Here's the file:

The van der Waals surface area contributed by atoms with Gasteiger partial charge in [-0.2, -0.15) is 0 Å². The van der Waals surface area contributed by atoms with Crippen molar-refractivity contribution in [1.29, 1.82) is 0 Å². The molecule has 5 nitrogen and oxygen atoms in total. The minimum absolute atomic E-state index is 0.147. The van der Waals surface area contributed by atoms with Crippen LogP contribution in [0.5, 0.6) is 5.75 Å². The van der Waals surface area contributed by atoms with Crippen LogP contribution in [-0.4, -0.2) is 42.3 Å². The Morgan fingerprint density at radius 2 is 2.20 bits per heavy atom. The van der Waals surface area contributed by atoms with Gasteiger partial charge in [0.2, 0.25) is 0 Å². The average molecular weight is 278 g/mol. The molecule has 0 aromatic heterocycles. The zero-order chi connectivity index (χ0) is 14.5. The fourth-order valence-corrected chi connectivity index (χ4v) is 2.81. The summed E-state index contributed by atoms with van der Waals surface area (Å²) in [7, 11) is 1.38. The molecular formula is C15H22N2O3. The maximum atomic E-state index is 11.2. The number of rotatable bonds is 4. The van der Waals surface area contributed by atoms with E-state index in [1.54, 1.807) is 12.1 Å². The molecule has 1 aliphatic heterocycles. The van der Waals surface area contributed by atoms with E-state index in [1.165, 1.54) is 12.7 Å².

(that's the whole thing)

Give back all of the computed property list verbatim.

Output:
The van der Waals surface area contributed by atoms with Gasteiger partial charge in [-0.2, -0.15) is 0 Å². The van der Waals surface area contributed by atoms with Crippen molar-refractivity contribution in [1.29, 1.82) is 0 Å². The molecule has 5 nitrogen and oxygen atoms in total. The minimum absolute atomic E-state index is 0.147. The van der Waals surface area contributed by atoms with Crippen LogP contribution in [0.5, 0.6) is 5.75 Å². The van der Waals surface area contributed by atoms with Crippen LogP contribution in [-0.4, -0.2) is 42.3 Å². The Morgan fingerprint density at radius 2 is 2.20 bits per heavy atom. The van der Waals surface area contributed by atoms with Gasteiger partial charge in [0.2, 0.25) is 0 Å². The average molecular weight is 278 g/mol. The molecule has 0 aromatic heterocycles. The zero-order chi connectivity index (χ0) is 14.5. The fourth-order valence-corrected chi connectivity index (χ4v) is 2.81. The summed E-state index contributed by atoms with van der Waals surface area (Å²) in [7, 11) is 1.38. The molecular formula is C15H22N2O3. The maximum atomic E-state index is 11.2. The number of rotatable bonds is 4. The van der Waals surface area contributed by atoms with E-state index in [1.54, 1.807) is 12.1 Å². The molecule has 1 aliphatic heterocycles. The van der Waals surface area contributed by atoms with E-state index in [1.165, 1.54) is 12.7 Å².